"Find Help" Application by SafetyWeb.com Provides Teens with Instant Help
DENVER, Nov. 1, 2010 — Increasing concerns about teenagers' safety on popular social networking sites like Facebook have prompted SafetyWeb.com, the leading Web-based Internet monitoring software for parents, to introduce the new "Find Help" application on Facebook: http://apps.facebook.com/findhelp/. It's the first online help tool of its kind that enables teens using Facebook to quickly report any violation to Facebook officials, while also connecting to the leading safety and crisis support organizations related to cyberbullying, child exploitation, suicide and depression, child abuse, runaways, drug abuse, hate issues, alcohol abuse, and LGBTQ issues.
After introducing an excellent online monitoring service for parents that helps monitor children's activity on Facebook and hundreds of other sites, SafetyWeb now offers another smart and simple way for ensuring Internet safety for kids and teens for free through the "Find Help" Facebook application. Adding the"Find Help" application to a teen's Facebook profile offers a fast way for teens and their friends to get help when problems arise online. For anyone who comes in contact with inappropriate behavior or content online such as cyberbullying, a simple click of the "Find Help" application will provide useful phone numbers and links for reporting the incidents. Organizations including the National Center for Missing & Exploited Children's CyberTipline, the National Suicide Prevention Hotline and Facebook's Abuse Reporting process are just a click away for teens in need of advice and/or reporting an incident.
"It is important that kids using Facebook and other social media be aware of the National Center for Missing & Exploited Children's CyberTipline and have access to an online safety tool that makes it easy to report incidents to us," said Ernie Allen, President & CEO of the National Center for Missing & Exploited Children.
Social networks play a significant role in the lives of millions of people worldwide, particularly tweens and teens. There are tremendous benefits to connecting with others in these forums. Unfortunately there is also a wide array of negative aspects and dangers from cyberbullying to online predators that are affiliated with these online interactions.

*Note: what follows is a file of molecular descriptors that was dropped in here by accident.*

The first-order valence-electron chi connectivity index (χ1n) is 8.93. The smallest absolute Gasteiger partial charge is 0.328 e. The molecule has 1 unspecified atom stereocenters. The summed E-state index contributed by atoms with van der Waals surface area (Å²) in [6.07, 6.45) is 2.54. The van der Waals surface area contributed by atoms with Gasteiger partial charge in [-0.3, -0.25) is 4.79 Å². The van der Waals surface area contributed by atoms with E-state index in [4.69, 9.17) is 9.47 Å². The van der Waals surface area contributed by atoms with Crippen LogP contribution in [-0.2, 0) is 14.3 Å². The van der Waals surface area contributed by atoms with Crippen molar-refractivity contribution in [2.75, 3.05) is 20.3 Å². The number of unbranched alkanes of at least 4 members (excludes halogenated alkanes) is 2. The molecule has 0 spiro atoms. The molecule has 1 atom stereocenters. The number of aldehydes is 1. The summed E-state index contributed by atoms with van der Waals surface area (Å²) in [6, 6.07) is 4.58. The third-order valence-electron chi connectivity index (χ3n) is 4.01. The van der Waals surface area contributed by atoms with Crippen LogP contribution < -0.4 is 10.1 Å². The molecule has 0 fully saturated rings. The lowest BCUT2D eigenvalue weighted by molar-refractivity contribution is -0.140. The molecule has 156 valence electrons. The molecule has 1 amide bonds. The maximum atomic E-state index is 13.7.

"Every day we see stories about teens who needed a helping hand online and didn't know where to turn," said Hemanshu Nigam, founder and CEO of SSP Blue, also a SafetyWeb advisor. "I commend SafetyWeb for providing a simple and easy one-stop solution to assist in a teen's moment of crisis."
SafetyWeb is extremely pleased to be introducing the "Find Help" Facebook application for Internet safety as it's needed more than ever in the wake of recent high-profile cyberbullying cases that have tragically led to the suicides of teens and young adults.
"There are a lot of great resources that provide specific help for teens facing everyday challenges and online risks, but it hasn't been easy for teens to find those resources or get timely help during a crisis. When teens feel there is no one to turn to, they can take drastic action in the heat of the moment. SafetyWeb has taken a major step with our Find Help app to give teens one-click access to the leading organizations supporting teens and children in times of need," says Michael Clark, co-founder and concerned dad. "Whether a teen needs help for themselves, or wants to help out a friend in need, that help is just a mouse click or phone call away from their Facebook page. Imagine if that had been available for Tyler Clementi, or any number of teens in distress daily because of online abuse."
SafetyWeb advises teens seeking help to take three simple steps before proceeding further after an incident has taken place online:
1. Don't Respond – Responding to the instigator, whether a cyberbully or an online predator, may only make matters worse.
2. Don't Retaliate – Don't tell the person you are going to "tell" someone, as they may try to delete their post, or delete their profile and wipe out any traces of the offense, making it difficult for law enforcement or trusted parties to assist in the matter.
3. Tell a Trusted Adult – Many teens may not feel comfortable telling their parents, though SafetyWeb advises them to tell someone – a teacher, a friend, law enforcement, or one of the agencies linked to within the app.
About SafetyWeb, Inc.
SafetyWeb is the leader in cloud-based online safety and the company behind the SafetyWeb service, an Internet service that makes it easier to protect the reputation, privacy, and safety of kids online. SafetyWeb is also behind the SWOT™ service that is used by law enforcement nationwide to assist in the search of missing children.
Founded in 2009 by Geoffrey Arone and Michael Clark, SafetyWeb is backed by Battery Ventures. Arone co-founded Flock (a company with an install-base of over 10 million) and DanceJam (acquired by Grind Networks in 2009). Clark was one of the executives behind Photobucket (acquired by MySpace/NewsCorp) for $300 million.
Hemanshu Nigam, a SafetyWeb advisor, also advises The White House and United Nations regarding online safety. He has held leadership positions at NewsCorp, Microsoft, and the U.S. DOJ, where he won landmark judgments against online criminals.
For more information and interview requests, please contact Ann Noder, Pitch Public Relations, at Email or (480) 263-1557.
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